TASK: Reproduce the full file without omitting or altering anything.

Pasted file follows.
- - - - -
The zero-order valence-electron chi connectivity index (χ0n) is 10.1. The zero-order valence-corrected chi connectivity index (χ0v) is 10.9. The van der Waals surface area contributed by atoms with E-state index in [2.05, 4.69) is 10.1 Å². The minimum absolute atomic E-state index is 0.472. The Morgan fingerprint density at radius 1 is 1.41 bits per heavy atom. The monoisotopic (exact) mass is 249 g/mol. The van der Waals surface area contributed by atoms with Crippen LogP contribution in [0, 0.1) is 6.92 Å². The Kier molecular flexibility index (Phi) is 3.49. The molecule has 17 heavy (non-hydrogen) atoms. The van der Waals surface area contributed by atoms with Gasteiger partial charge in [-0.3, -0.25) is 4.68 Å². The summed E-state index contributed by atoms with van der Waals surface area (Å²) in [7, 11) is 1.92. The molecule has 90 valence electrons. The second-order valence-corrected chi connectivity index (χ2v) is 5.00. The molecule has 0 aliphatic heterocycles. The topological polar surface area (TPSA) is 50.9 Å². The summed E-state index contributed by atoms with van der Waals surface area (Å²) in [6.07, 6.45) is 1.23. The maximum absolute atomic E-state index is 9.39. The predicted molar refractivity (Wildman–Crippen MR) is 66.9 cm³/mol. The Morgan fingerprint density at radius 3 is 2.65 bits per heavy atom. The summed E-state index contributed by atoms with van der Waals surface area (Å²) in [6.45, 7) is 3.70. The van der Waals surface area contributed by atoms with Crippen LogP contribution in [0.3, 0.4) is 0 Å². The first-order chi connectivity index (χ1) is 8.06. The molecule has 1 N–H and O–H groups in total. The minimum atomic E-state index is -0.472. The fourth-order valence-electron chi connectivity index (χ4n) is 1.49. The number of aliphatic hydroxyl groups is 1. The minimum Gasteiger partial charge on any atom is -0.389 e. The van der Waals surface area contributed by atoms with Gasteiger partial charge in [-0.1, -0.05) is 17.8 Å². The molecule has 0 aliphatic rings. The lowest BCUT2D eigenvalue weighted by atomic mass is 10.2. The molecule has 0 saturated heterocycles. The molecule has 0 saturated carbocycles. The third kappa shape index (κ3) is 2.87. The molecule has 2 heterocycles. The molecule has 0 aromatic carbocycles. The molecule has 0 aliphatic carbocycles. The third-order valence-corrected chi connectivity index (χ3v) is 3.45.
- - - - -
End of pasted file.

The zero-order valence-electron chi connectivity index (χ0n) is 10.1. The zero-order valence-corrected chi connectivity index (χ0v) is 10.9. The van der Waals surface area contributed by atoms with E-state index in [2.05, 4.69) is 10.1 Å². The minimum absolute atomic E-state index is 0.472. The Morgan fingerprint density at radius 1 is 1.41 bits per heavy atom. The monoisotopic (exact) mass is 249 g/mol. The van der Waals surface area contributed by atoms with Crippen LogP contribution in [0, 0.1) is 6.92 Å². The Kier molecular flexibility index (Phi) is 3.49. The molecule has 17 heavy (non-hydrogen) atoms. The van der Waals surface area contributed by atoms with Gasteiger partial charge in [-0.3, -0.25) is 4.68 Å². The summed E-state index contributed by atoms with van der Waals surface area (Å²) in [7, 11) is 1.92. The molecule has 90 valence electrons. The second-order valence-corrected chi connectivity index (χ2v) is 5.00. The molecule has 0 aliphatic heterocycles. The topological polar surface area (TPSA) is 50.9 Å². The summed E-state index contributed by atoms with van der Waals surface area (Å²) in [6.07, 6.45) is 1.23. The maximum absolute atomic E-state index is 9.39. The predicted molar refractivity (Wildman–Crippen MR) is 66.9 cm³/mol. The Morgan fingerprint density at radius 3 is 2.65 bits per heavy atom. The summed E-state index contributed by atoms with van der Waals surface area (Å²) in [6.45, 7) is 3.70. The van der Waals surface area contributed by atoms with Crippen LogP contribution in [0.3, 0.4) is 0 Å². The first-order chi connectivity index (χ1) is 8.06. The molecule has 1 N–H and O–H groups in total. The minimum atomic E-state index is -0.472. The fourth-order valence-electron chi connectivity index (χ4n) is 1.49. The number of aliphatic hydroxyl groups is 1. The minimum Gasteiger partial charge on any atom is -0.389 e. The van der Waals surface area contributed by atoms with Gasteiger partial charge in [-0.1, -0.05) is 17.8 Å². The molecule has 0 aliphatic rings. The lowest BCUT2D eigenvalue weighted by atomic mass is 10.2. The molecule has 0 saturated heterocycles. The molecule has 0 saturated carbocycles. The third kappa shape index (κ3) is 2.87. The molecule has 2 heterocycles. The molecule has 0 aromatic carbocycles. The molecule has 0 aliphatic carbocycles. The third-order valence-corrected chi connectivity index (χ3v) is 3.45.